fluoridation-caries hypothesis?

Fluoridation Does Not Prevent Caries!

The answer is simple: fluoridation does not prevent dental caries!
Dr. Rudolph Ziegelbecker, Director of the Institute for Environmental
Research, Graz, Austria, ran through his computer the results of all
published studies of the relationship between fluoride in water and dental
caries. These studies included Trendley Deans' 21 cities and 23 others. He
reported in Fluoride in 1981 that he found no relationship.
Ziegelbecker followed up this study on what he felt were selected data,
with data from the World Health Organization's (WHO) Oral Health Data Bank
and Oral Health Pathfinder Study. Using these data, collected in 1987, he
again contradicted the reports that there was an inverse relationship
between dental caries incidence and water fluoride levels. His findings,
reported in Fluoride (Vol 26, No4) October 1993 pointed out that in most
countries the relationship tends to be direct rather than inverse; that is,
dental caries increases as water fluoride increases.
This finding conflicts with the belief of the promoters of fluoridation;
but it is in accord with other studies, some of which were mentioned
previously. Noteworthy in this respect are those of Imai (Japan), Colquhoun
(New Zealand), S.P.S. and M. Teotia (India) and Steelink (USA).
Ziegelbecker adds the studies of S.K. Ray et al. in India (1981) and O.
Chibole in Kenya (1988).
Let us return again to the A.D.A. press release. The manipulated numerical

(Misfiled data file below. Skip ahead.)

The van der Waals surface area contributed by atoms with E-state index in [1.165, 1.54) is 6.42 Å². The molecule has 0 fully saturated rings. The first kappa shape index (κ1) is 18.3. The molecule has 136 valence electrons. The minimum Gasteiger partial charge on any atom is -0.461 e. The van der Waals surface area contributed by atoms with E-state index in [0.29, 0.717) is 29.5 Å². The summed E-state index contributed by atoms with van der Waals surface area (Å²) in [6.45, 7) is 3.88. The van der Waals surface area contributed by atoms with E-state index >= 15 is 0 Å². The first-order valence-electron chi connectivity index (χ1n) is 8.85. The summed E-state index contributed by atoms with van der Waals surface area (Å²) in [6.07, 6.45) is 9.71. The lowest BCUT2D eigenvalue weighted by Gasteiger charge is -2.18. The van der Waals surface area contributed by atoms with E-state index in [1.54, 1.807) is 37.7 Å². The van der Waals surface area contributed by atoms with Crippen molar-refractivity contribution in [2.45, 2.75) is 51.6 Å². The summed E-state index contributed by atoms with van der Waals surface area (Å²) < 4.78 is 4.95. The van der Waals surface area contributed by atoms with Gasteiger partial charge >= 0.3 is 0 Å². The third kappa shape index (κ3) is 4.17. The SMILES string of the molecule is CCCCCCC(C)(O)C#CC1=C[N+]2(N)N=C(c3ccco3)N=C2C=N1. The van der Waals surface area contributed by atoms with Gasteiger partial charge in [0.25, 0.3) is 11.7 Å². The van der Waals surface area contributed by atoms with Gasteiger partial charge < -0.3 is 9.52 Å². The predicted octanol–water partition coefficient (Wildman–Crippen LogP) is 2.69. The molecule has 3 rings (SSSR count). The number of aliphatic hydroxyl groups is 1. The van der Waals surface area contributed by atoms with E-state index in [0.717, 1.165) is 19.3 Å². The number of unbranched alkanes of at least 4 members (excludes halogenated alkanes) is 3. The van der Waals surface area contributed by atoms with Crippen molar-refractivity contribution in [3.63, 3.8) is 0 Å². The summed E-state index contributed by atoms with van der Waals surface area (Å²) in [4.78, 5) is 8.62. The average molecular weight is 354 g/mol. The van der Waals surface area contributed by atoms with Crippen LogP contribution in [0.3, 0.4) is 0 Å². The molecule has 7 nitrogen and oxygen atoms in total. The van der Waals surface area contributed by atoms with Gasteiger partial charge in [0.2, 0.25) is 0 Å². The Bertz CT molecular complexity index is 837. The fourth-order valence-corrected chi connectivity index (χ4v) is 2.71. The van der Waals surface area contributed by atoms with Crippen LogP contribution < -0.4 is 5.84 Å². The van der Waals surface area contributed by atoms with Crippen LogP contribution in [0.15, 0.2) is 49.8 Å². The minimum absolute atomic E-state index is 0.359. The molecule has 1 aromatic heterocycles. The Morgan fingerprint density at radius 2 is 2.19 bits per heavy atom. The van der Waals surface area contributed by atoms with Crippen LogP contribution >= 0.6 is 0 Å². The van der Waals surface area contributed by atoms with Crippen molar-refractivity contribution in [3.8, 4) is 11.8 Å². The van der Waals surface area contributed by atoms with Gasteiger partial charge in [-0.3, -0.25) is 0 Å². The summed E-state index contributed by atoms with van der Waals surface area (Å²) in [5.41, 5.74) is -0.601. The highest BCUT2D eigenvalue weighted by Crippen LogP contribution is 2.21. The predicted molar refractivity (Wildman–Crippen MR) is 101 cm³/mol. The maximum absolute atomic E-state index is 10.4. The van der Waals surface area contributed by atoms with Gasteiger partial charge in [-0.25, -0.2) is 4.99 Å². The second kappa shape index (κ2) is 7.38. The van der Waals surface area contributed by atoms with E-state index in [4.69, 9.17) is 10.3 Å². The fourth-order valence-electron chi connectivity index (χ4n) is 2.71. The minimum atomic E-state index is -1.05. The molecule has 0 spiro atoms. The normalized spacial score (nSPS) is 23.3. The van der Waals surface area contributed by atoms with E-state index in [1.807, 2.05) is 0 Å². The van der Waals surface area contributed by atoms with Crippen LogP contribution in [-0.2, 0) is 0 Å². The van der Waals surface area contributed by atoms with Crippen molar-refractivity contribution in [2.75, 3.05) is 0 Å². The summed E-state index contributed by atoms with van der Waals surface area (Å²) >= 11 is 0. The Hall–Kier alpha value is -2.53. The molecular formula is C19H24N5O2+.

values (one hesitates to call them statistics) that are used in the press
release are reminiscent of those seen in such advertisements as: "Three out
of four Doctors prefer Camel cigarettes," or, more recently "choose Tylenol
over Aspirin."
"Half of the children entering first grade today have never had a single
cavity." This may be true; but as may be seen from studies of caries over
time, this has nothing to do with either fluoridation or fluoride
"In Grand Rapids, in 1945better than 99% of the children examined
experienced dental decay." This presented to us without any details
regarding the age of the children, the size of the sample or whether this
is a mean or average. As Sutton pointed out, there was enormous variation
in the size of samples so that variation as well as examiner error made
exact determinations impossible.
If we accept that only one child in one hundred was caries-free, the next
statement is deliberately ambiguous. "After the famed 'Grand Rapids Study,'
dental decay plummeted 65%." We have to ask: "where did this take place and
when did this take place?"
The figure probably comes from the 1956 final report on the Grand Rapids
Study by Drs. F.A. Arnold, H.T. Dean et al. in Public Health Reports in
which they stated: "In children born since fluoridation was put into
effect, the caries rate for the permanent teeth was reduced on the average
by about 60%."
This claim has been used since by the ADA, the WHO and other promoters; but
such reduction, as we have seen, could be equally true of the children in
Muskegon, the control that was fluoridated before any proper comparisons
could be made.
The studies made subsequent to 1956, demonstrate that there has been a
general decline in dental caries in the developed world and that the number
of decayed, missing and filled teeth in children who had been fluoridated
all their lives are no fewer than those children reared in non-fluoridated
Several paragraphs of the press release tell us in gushing terms how
"incredible" the "benefits" are. The emotive statements tone down the
reductions to "20 to 40%" and inform us about "remineralization" ­p; not
telling us, of course, that the original concept of "restructuring,'' the
rationalization for systemic fluorides, has been abandoned.
There is an appeal to adults that fluoride helps decrease root decay for
which properly structured studies are lacking. The press release lists a